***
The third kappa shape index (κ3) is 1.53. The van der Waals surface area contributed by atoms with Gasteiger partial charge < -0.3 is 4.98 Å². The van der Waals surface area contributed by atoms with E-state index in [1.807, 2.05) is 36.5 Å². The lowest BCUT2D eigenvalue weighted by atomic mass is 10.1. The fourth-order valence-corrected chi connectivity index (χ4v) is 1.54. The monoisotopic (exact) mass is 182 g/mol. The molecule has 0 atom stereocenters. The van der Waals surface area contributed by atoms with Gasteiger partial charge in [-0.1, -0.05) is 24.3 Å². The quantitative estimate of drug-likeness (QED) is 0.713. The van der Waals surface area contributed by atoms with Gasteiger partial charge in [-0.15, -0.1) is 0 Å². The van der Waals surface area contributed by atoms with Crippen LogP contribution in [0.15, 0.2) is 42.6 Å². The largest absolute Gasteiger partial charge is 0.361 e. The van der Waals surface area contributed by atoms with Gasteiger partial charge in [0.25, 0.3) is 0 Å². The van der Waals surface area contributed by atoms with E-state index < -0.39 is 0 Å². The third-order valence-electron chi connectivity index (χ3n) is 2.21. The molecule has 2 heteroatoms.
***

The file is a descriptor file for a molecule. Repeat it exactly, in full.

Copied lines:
The third kappa shape index (κ3) is 1.53. The van der Waals surface area contributed by atoms with Gasteiger partial charge < -0.3 is 4.98 Å². The van der Waals surface area contributed by atoms with E-state index in [1.807, 2.05) is 36.5 Å². The lowest BCUT2D eigenvalue weighted by atomic mass is 10.1. The fourth-order valence-corrected chi connectivity index (χ4v) is 1.54. The monoisotopic (exact) mass is 182 g/mol. The molecule has 0 atom stereocenters. The van der Waals surface area contributed by atoms with Gasteiger partial charge in [-0.1, -0.05) is 24.3 Å². The quantitative estimate of drug-likeness (QED) is 0.713. The van der Waals surface area contributed by atoms with Gasteiger partial charge in [-0.15, -0.1) is 0 Å². The van der Waals surface area contributed by atoms with Crippen LogP contribution in [0.15, 0.2) is 42.6 Å². The largest absolute Gasteiger partial charge is 0.361 e. The van der Waals surface area contributed by atoms with Gasteiger partial charge in [0.25, 0.3) is 0 Å². The van der Waals surface area contributed by atoms with E-state index < -0.39 is 0 Å². The third-order valence-electron chi connectivity index (χ3n) is 2.21. The molecule has 2 heteroatoms.